The new administration in Sudan has given its first major indication that it could hand over former President Omar al Bashir to the International Criminal Court to face crimes against humanity charges.
Sudanese Minister for Justice Nasreen Abdulbari said Bashir’s fate was first in the hands of the country’s Judiciary who will have to decide a number of corruption cases he is facing.
The minister told the Saturday Standard that Bashir currently faces ‘serious’ economic crimes cases which could stretch over to criminal ones.
“There is still a lot that we are still considering, including criminal charges if people come out to raise any,” said Abdulbari.
Bashir is currently held at the Kobar Maximum Security prison where he was moved to a few months from a private detention at an undisclosed place after he was deposed in a military coup five months protest.
The uprising was started by the public biting economic crimes that saw prices of essential commodities including bread and oil skyrocket.
In an interview on the sidelines of the United Nations (UN) 42nd Human Rights Conference at its headquarters in Geneva, Switzerland, Abdul Bari said they were signatories to the convention and it was therefore possible they could hand him over.
“We however also have some cases he must answer first; the cases will likely increase to include criminal charges. This will inform whether we will release him soon or later,” he said.
The Justice Minister said that Prime Minister Hamdok, would give direction on the matter soon.
The International Criminal Court (ICC) had accused Bashir of organising war crimes and crimes against humanity in the western region of Darfur, where thousands of people were killed by the Janjaweed militia alleged to be supported by his regime.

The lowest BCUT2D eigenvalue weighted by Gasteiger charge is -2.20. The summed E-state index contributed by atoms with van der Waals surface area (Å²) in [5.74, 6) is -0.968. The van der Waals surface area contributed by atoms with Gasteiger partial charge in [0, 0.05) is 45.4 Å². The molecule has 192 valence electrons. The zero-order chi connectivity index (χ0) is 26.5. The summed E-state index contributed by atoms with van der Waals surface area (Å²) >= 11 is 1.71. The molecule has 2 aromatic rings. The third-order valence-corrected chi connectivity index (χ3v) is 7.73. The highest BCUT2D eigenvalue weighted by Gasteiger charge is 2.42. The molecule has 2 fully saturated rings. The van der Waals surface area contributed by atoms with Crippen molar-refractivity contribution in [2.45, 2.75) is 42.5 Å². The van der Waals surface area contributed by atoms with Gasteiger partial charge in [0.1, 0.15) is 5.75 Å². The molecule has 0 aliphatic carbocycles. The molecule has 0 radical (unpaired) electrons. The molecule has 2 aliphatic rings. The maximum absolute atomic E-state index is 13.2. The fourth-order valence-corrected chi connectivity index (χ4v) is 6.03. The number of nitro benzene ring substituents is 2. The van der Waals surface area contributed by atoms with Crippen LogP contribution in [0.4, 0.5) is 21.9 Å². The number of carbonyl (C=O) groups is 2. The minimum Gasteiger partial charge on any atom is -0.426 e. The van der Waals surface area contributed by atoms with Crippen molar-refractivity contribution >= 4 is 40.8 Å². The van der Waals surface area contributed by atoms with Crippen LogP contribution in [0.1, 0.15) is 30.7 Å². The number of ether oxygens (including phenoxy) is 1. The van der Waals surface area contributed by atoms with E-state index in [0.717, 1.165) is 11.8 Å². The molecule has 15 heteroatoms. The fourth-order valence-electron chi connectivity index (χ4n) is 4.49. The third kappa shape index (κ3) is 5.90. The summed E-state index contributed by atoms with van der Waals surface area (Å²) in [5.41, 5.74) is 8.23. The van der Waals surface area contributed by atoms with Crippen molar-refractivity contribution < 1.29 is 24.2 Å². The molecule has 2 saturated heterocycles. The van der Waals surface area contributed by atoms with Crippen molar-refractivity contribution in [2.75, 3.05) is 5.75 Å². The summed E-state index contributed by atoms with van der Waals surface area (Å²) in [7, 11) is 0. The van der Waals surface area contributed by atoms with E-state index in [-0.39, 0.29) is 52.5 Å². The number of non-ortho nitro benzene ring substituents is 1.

Despite an international arrest warrant issued by the ICC, Bashir went ahead to rule the country for 14 years after he won consecutive elections in 2010 and 2015.
The ICC gave out an arrest warrant that led to an international travel ban.
As part of healing, the administration has proposed setting up of a national commission that could complicate matters for the former strongman who ruled Sudan from 1989.
The Sudanese government has invited both the UN Organisation for Human Rights to set up office in Khartoum and a presence in other major towns to improve human rights situation.
They have also written to CEDAW and other rights agencies to have a powerful presence in Sudan as part of entrenching human rights in the country.
Before being toppled from government, Bashir’s closes allies had begun the campaign to have him run a third term against Sudan’s constitution that confined a president to serve for only two terms.
There was a two-month tussle regarding who between the civilians and the military should lead the transition government, a push and pull that saw tens of protesters killed.